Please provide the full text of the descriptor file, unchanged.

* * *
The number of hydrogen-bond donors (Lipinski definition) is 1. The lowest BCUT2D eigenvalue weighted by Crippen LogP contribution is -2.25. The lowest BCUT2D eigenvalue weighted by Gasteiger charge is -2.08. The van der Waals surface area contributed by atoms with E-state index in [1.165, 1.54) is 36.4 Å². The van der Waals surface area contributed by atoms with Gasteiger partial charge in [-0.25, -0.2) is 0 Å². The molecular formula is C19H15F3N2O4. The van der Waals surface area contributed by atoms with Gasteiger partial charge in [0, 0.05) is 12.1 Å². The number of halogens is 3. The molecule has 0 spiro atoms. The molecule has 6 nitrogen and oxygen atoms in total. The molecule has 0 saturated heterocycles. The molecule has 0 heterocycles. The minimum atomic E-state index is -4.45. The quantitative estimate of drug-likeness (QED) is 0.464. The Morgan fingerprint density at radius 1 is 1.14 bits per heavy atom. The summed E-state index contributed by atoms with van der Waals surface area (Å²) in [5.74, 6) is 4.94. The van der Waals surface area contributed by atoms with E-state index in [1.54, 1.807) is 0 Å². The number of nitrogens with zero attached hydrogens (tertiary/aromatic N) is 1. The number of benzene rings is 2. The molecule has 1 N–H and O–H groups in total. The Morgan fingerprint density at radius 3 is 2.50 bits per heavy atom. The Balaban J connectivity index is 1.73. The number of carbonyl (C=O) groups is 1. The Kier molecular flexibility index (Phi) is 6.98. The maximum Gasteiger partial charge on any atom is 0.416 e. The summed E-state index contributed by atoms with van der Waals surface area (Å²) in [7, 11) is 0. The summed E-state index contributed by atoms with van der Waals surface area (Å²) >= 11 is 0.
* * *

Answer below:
The number of hydrogen-bond donors (Lipinski definition) is 1. The lowest BCUT2D eigenvalue weighted by Crippen LogP contribution is -2.25. The lowest BCUT2D eigenvalue weighted by Gasteiger charge is -2.08. The van der Waals surface area contributed by atoms with E-state index in [1.165, 1.54) is 36.4 Å². The van der Waals surface area contributed by atoms with Gasteiger partial charge in [-0.25, -0.2) is 0 Å². The molecular formula is C19H15F3N2O4. The van der Waals surface area contributed by atoms with Gasteiger partial charge in [0, 0.05) is 12.1 Å². The number of halogens is 3. The molecule has 0 spiro atoms. The molecule has 6 nitrogen and oxygen atoms in total. The molecule has 0 saturated heterocycles. The molecule has 0 heterocycles. The minimum atomic E-state index is -4.45. The quantitative estimate of drug-likeness (QED) is 0.464. The Morgan fingerprint density at radius 1 is 1.14 bits per heavy atom. The summed E-state index contributed by atoms with van der Waals surface area (Å²) in [5.74, 6) is 4.94. The van der Waals surface area contributed by atoms with E-state index in [1.54, 1.807) is 0 Å². The number of nitrogens with zero attached hydrogens (tertiary/aromatic N) is 1. The number of benzene rings is 2. The molecule has 1 N–H and O–H groups in total. The Morgan fingerprint density at radius 3 is 2.50 bits per heavy atom. The Balaban J connectivity index is 1.73. The number of carbonyl (C=O) groups is 1. The Kier molecular flexibility index (Phi) is 6.98. The maximum Gasteiger partial charge on any atom is 0.416 e. The summed E-state index contributed by atoms with van der Waals surface area (Å²) in [7, 11) is 0. The summed E-state index contributed by atoms with van der Waals surface area (Å²) >= 11 is 0.